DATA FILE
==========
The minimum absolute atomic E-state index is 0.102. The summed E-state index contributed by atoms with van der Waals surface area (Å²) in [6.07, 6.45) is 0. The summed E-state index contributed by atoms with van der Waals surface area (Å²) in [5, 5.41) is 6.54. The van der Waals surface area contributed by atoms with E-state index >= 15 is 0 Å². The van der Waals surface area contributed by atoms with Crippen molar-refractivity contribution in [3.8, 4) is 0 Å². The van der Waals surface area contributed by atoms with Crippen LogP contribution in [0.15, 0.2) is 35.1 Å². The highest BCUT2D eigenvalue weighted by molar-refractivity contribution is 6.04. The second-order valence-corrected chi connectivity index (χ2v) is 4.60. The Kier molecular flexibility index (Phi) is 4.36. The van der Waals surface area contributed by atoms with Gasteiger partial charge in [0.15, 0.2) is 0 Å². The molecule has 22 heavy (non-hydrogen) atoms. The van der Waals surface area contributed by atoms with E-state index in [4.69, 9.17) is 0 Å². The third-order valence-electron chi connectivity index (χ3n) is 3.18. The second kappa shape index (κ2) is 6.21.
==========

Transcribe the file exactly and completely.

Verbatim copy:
The minimum absolute atomic E-state index is 0.102. The summed E-state index contributed by atoms with van der Waals surface area (Å²) in [6.07, 6.45) is 0. The summed E-state index contributed by atoms with van der Waals surface area (Å²) in [5, 5.41) is 6.54. The van der Waals surface area contributed by atoms with E-state index >= 15 is 0 Å². The van der Waals surface area contributed by atoms with Crippen molar-refractivity contribution in [3.8, 4) is 0 Å². The van der Waals surface area contributed by atoms with Crippen LogP contribution in [0.15, 0.2) is 35.1 Å². The highest BCUT2D eigenvalue weighted by molar-refractivity contribution is 6.04. The second-order valence-corrected chi connectivity index (χ2v) is 4.60. The Kier molecular flexibility index (Phi) is 4.36. The van der Waals surface area contributed by atoms with Gasteiger partial charge in [0.15, 0.2) is 0 Å². The molecule has 22 heavy (non-hydrogen) atoms. The van der Waals surface area contributed by atoms with E-state index in [4.69, 9.17) is 0 Å². The third-order valence-electron chi connectivity index (χ3n) is 3.18. The second kappa shape index (κ2) is 6.21.